With the Major League Baseball season heading into the All-Star break, a quick glance at the statistical leaders reveals that I am not leading the National League (or the American League, for that matter) in home runs. Truthfully, I’m not even close.
Of course, there is one important detail that probably matters somewhat: I don’t actually play professional baseball.
I’m sure you’ll agree that it’s pretty ridiculous to beat myself up for not leading the league in home runs if I’m not a professional baseball player. And yet we regularly feel bad about ourselves for being lousy at games we’re not even playing.
Just because we don’t think of them as “games” in the same way we think of baseball as a game, doesn’t mean we haven’t devised ways to keep score at the activities in which we participate. Rather than tracking home runs, we measure things like money, body weight, square footage, degrees, status, accolades, connections, sales, prestige, and fame.
For instance, there’s the “Retire By The Time I’m 50” game.
The “Make Partner in My Firm” game.
The “Solve the Homelessness Problem in My Community” game.
The “Own the Biggest House in the Neighborhood” game.
The “Enter and Win Marathons” game.
The “Get Elected to Public Office” game.
The “Find and Do Work That Matters to Me” game.
The “Become Debt-Free as Soon As Possible” game.
The “Get My Kids Into Prestigious Universities” game.
It’s possible to play a number of different games during your lifetime, even a few at the same time. I hope you can see that “winning” at any of the aforementioned games requires trade-offs that will limit your chances of success at the others.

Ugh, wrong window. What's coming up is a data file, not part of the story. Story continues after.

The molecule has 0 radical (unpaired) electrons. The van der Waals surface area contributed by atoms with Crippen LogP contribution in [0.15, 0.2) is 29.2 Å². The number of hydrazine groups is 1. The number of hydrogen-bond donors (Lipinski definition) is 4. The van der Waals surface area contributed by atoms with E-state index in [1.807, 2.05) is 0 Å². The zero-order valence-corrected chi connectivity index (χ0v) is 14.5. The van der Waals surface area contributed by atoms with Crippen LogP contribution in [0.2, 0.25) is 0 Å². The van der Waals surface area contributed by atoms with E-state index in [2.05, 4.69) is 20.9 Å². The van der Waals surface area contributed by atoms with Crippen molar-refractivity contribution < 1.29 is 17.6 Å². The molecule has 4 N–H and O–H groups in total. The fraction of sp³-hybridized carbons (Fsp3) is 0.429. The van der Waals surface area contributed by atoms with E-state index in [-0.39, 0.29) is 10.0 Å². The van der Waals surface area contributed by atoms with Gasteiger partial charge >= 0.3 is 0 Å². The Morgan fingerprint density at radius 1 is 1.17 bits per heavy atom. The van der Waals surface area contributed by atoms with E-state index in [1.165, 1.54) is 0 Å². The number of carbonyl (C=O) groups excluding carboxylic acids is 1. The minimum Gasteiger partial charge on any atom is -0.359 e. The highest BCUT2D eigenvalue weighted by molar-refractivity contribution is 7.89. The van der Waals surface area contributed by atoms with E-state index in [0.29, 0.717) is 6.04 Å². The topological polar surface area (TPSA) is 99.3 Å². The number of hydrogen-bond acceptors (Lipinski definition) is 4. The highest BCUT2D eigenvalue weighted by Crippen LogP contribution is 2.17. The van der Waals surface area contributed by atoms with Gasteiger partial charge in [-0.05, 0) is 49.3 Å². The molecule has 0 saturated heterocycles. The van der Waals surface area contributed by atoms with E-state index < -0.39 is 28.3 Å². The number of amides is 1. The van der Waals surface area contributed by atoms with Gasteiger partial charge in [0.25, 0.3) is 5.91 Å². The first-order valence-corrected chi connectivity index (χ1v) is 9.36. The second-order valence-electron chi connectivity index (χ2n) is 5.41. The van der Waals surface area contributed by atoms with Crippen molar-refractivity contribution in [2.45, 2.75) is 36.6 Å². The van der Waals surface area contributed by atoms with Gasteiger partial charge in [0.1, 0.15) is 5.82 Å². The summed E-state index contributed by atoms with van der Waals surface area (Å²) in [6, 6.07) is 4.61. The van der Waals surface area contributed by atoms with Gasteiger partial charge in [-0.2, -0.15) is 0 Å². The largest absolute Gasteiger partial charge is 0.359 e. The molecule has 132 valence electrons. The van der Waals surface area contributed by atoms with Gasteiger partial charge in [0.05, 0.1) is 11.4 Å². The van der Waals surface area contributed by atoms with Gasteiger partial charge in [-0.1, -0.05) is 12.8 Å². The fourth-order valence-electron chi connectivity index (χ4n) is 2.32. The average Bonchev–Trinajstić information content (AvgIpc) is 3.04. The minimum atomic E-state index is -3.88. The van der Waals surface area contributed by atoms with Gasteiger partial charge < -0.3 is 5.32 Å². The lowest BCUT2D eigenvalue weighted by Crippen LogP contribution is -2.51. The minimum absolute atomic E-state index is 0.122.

You know that feeling of overwhelm you get trying to maintain some semblance of “life balance?” That’s a telltale sign that you’re playing too many games.
The more games you play, the less chance you have of winning any.
What game are you playing?
I’ve written before about my neighbor’s lawn. I am convinced that he waters his lawn with angel tears and fertilizes it with unicorn poop.
Sometimes I beat myself up for not having a lawn as nice as his. But then I remember that I am not playing the “Best Lawn in the Neighborhood” game. I am playing the “Spend as Much Free As Possible with My Kids When They’re Young” game. As such, the more time I spend looking for, harvesting, and spreading magical unicorn poop takes me away from spending time with my kids.
Mind you, this is not about labeling games as good or bad. (Unless you’re playing the “Sell Drugs to Everyone in My Neighborhood” game, which is most definitely bad.) As far as I know, my neighbor, who is retired and has grown children, considers tending to his lawn as his happy place.
This is your life. You get to pick what game you want to play. But you can’t play and hope to win them all. If you’re not careful, you can get duped into playing a game you don’t even care about and end up making choices that distract you from a game that does.
The cool thing is that once you identify the game that matters to you, you can let go of all the burdensome jealousy, envy, and guilt that you feel when you compare yourself to people playing different games. Be happy for the people who are winning the games they’re playing. Most importantly, you can be free of the self-loathing thoughts that you’re not good enough.
I’ll admit it: I’m getting blown out in most of the games that are being played by friends, family, and peers. You might be, too.
But the game that matters to me? I’m leading the league, which is all that really matters.
Two lessons here. Get really clear on what game you’re playing.
And don’t beat yourself up for being in last place in the games you’re not.